Porcfest XII Next Month! [ May 20, 2015 ]
Big Head Press is returning to Roger's Campground in New Hampshire the last week of June to attend Porcfest XII
Quantum Vibe creator, Scott Bieser will be there signing books and talking to fans at site 27, starting Wednesday 6/24 through Saturday 6/27. (The event itself runs from Sunday 6/21 through Sunday 6/28, for those who enjoy a whole week of camping.) Porcfest attendees will get a chance to buy a pre-release print copy of Quantum Vibe Volume 3: Seamus. The print edition of volume 3 will be officially released on Monday, June 29th, 2015. If you're going to Porcfest this year, be sure to come see us for a chance to buy your very own signed advance copy.
This Week: The Making of Quantum Vibe [ May 18, 2015 ]
This week, before we take a short 2 week hiatus, Scott is going to treat Quantum Vibe fans to a look behind the scenes, at it were, of the making of Quantum Vibe. Each day this week, readers will be given a guided tour through Scott's process for creating the daily strip we've all come to love.
And though there will be a brief hiatus, Scott and team will be creating the first few weeks strips of the next volume in the Quantum Vibe universe, Quantum Vibe: Venus23. First strip of this exciting new volume will go live Monday, June 8th, 2015.
The Transcript For This Page
How a quantum vibe strip gets made
I normally write scripts a week at a time, first consulting with an outline I create in Open Office Calc at the start of a volume. Hereís a fractional screen-shot:
I donít follow the outline slavishly, often adding or subtracting bits or diverging completely if an idea inspires me. A bit less of that as I get close to the end of an arc or volume.
The scripts are written in Open Office writer. Hereís a screen-shot of a script for strip #101 of
Then I open a template file in Photoshop and fill the panels with the text from the script. The text tends to direct eye-flow and should be the first thing that goes into a panel design. at full resolution this panel is 1200 pixels wide.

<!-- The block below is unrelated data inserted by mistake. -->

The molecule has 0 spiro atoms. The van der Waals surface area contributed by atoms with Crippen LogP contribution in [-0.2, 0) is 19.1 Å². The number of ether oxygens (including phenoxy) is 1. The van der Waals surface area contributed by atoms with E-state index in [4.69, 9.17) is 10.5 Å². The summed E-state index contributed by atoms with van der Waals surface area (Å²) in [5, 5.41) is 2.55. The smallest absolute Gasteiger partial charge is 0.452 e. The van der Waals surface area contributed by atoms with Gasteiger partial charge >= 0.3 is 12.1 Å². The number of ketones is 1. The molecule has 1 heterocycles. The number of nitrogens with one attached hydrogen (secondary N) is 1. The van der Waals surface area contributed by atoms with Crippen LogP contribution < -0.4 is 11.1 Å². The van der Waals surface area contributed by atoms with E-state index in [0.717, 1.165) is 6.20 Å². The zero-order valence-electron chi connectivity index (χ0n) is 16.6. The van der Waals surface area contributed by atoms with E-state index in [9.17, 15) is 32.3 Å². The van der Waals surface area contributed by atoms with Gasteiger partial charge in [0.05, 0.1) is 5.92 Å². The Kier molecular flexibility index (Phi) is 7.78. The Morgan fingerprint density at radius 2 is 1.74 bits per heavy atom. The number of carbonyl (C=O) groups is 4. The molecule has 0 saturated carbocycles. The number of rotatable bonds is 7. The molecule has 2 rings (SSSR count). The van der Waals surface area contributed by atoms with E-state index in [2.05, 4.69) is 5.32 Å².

Then, while zoomed to 50% magnification, I draw in the pencil roughs on my WACOM tablet. I like Photoshop for penciling because I often select elements and move, rotate, scale or duplicate them at this stage and itís a lot easier in this application.
Then I move over to Manga Studio, which has far superior inking tools, giving smooth, scrisp lines and also better tools for drawing smooth curved lines. When done with this I bring the page back into Photoshop where I will add some notes about coloring and lighting for the colorist.
When the colors come back, I may add some tweaks, then bring the text back in from the pencil version of the file (because Manga Studio rasterizes Photoshop text), and then import the page into Adobe Illustrator. This application has the best text and object-handling tools, for word balloons and special-effects lettering.
Then for the web page, I export a low-resolution version of the page, open it in Photoshop and cut the panels out and stack them vertically, and save to a jpeg file. The high-resolution version in Illustrator will later be imported into an InDesign file for book Design and publication.